Wandering Thoughts archives


A bash irritation

Presented in illustrated form:

; cat foo
cat "$@"
; ./foo /etc/termcap | sed 1q >/dev/null
./foo: line 2: 3632 Broken pipe  cat "$@"

This behavior is new in Bash 2, as far as I know. I find it extremely irritating, because programs having broken pipes is perfectly normal in Unix. Many filters and so on don't consume all of their input, and no other implementation of the Bourne shell reports this (as far as I know).

(I would not mind so much if this was only reported for interactive sessions; it is that bash spews out this message in shell scripts that irritates me so much.)

As the BASH FAQ covers in its section E2, this can be disabled when people compile bash. Debian apparently usually compiles bash this way (good for them); Red Hat does not (sigh). Of course this solution only helps people who can recompile and reinstall bash on all of the systems they want their shell scripts to run nicely on.

You can muzzle much of the verbosity of this by adding a do-nothing trap for SIGPIPE. Unfortunately you can't get it all; the best you can do is:

; cat foo2
trap ':' 13; cat "$@"; exit 0
; ./foo2 /etc/termcap | sed 1q >/dev/null
Broken pipe

The message comes from bash itself. If you trap signal 13 to nothing at all, bash will set SIGPIPE to 'ignored' (SIG_IGN) for all of the processes in the pipe, which will cause them to see write errors instead of dying when the pipe breaks, which gets you:

; cat foo3
trap '' 13; cat "$@"; exit 0
; ./foo3 /etc/termcap | sed 1q >/dev/null
cat: write error: Broken pipe

Which error message you prefer is a matter of taste. I tend to go for the foo3 case, because at least then I can remember why I am getting these strange messages (and grind my teeth about it yet again).

linux/BashPipes written at 20:31:42; Add Comment

A pleasing Python regularity with __future__

The other night I was writing a Python program that wanted to divide two integers and get a floating point result. Normally integer division in Python produces integers, following a C style model of distinct numeric types; however, Python is slowly migrating towards a model where the types of numbers are more of an implementation detail.

The general way to get early access to an incompatible change like this is a magic statement at the start of your module: from __future__ import whatever. I knew that the change in number behavior could be gotten this way, but I couldn't remember what the magic whatever for it was.

After a moment's thought, I decided to try something:

>>> import __future__
>>> dir(__future__)

Despite the magic involved with __future__, this worked; I got a list of all of the magic stuff I could enable, and easily picked 'division' out as what I wanted.

It turns out that in addition to the magic in the CPython interpreter, there is a real __future__.py module. When you import it normally you get the regular module instead of the special magic interpreter handling, and get to introspect it and so on as usual.

And talking of special magic:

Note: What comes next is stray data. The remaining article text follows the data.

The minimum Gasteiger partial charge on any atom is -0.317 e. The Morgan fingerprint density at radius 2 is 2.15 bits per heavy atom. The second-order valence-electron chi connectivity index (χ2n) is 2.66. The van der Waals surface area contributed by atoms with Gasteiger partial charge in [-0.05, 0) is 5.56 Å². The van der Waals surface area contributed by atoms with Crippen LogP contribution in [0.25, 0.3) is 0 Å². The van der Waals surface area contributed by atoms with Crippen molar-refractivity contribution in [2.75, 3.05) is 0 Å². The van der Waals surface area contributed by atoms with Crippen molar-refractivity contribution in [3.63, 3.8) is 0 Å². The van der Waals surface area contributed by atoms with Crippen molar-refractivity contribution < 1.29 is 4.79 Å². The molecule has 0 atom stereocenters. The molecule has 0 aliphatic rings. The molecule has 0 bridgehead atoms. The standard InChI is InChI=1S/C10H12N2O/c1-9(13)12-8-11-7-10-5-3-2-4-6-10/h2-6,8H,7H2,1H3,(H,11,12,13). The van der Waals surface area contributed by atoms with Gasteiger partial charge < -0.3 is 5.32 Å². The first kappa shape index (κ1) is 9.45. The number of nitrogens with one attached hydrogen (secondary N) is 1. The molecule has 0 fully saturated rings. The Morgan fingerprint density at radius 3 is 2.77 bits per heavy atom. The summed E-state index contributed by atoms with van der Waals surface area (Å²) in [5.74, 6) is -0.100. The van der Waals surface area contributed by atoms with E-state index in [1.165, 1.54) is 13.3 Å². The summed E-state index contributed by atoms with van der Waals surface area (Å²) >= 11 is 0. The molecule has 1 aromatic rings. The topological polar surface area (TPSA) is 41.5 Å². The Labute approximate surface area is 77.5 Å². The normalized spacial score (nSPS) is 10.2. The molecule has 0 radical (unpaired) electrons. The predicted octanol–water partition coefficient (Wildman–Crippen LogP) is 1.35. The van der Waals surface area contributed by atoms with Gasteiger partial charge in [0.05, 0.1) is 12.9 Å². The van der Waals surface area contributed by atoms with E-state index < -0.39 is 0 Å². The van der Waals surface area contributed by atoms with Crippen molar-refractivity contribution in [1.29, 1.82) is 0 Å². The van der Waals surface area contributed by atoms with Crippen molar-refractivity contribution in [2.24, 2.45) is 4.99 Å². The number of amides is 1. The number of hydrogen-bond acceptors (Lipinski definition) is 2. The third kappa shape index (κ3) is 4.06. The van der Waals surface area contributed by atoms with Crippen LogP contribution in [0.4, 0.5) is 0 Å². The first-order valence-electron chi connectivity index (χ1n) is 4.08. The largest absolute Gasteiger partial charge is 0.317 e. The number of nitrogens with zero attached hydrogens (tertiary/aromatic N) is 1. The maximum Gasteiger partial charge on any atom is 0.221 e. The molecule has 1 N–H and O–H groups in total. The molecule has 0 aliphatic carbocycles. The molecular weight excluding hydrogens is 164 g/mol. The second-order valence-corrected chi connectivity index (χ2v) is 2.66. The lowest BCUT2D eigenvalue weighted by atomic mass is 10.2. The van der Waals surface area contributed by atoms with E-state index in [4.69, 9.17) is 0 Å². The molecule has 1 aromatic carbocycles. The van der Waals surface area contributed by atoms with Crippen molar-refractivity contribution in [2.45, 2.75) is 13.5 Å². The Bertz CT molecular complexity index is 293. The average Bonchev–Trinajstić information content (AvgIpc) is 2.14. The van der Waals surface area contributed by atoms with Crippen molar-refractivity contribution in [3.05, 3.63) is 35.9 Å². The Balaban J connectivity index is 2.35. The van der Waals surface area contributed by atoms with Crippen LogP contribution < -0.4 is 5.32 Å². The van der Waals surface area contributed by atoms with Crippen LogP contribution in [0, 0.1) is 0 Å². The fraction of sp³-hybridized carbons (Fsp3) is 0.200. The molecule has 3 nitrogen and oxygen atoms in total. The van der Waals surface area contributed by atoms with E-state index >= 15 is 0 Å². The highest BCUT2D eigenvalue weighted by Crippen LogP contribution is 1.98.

>>> from __future__ import braces
  File "<stdin>", line 1
SyntaxError: not a chance

(Other nonexistent future features get a different error message. And you specifically can't do 'from __future__ import *'.)

python/RegularFuture written at 16:06:02; Add Comment

Some quick SMTP connection statistics

Recently I've been wondering about the usage pattern of zombie machines. Do spammers typically make only a few connections from each zombie and move on, or do they use the same machines over and over?

Through my weekly spam stats I know that some machines that we reject at connection time try again and again. But what's the distribution like? For example, do most IP addresses get refused once or twice and then go away? So I grabbed our logs and started looking.

All of these figures are for the past 28 (full) days, and for IP addresses that have connected to us at least twice at least five seconds apart (so we're already dealing with machines with some retrying or reuse).

What Different IPs 1 try 2 tries 3 tries 4 tries 5-10 tries more
all refused 46,583 60% 17% 7.4% 4.1% 8% 3.7%
'dynamic' 25,430 59% 17% 7.7% 4.2% 8.2% 3.3%
bad reverse DNS 15,582 63% 17% 6.6% 3.4% 6.3% 3.3%
CBL 4,237 49% 19% 9% 6.2% 12% 4.3%

'CBL' is the people we rejected for being CBL listed. Unfortunately for my nice neat stats, we only check DNS blocklists after doing 30 minutes of greylisting (or more, for people with bad DNS information). So these are the creme of the crop of CBL listed IP addresses, which explains the relatively high persistence. It also makes the 49% 'only rejected once' interesting; I theorize that spammers are now using at least some zombie handling programs that don't give up after 4xx series SMTP replies, but do after 5xx ones.

At the moment, 7,511 of the 'bad reverse DNS' IP addresses and 11,518 of the 'dynamic' IP addresses are currently in the CBL (since the CBL ages things out, it's possible that more of them were originally there). Broken apart into 'in the CBL' and 'not currently in the CBL' sets, we get:

What Different IPs 1 try 2 tries 3 tries 4 tries 5-10 tries more
'CBL' 19,022 56% 18% 8.3% 4.7% 9.3% 4.2%
non-CBL 21,969 65% 17% 6.4% 3.2% 5.9% 2.5%

I don't have any really clever theories about the difference in persistence. It does make me want to move the CBL to early on in our processing so I can generate better numbers. (Prior experience suggests that most of our rejections will be in the CBL.)

spam/QuickConnectionStats written at 03:57:08; Add Comment

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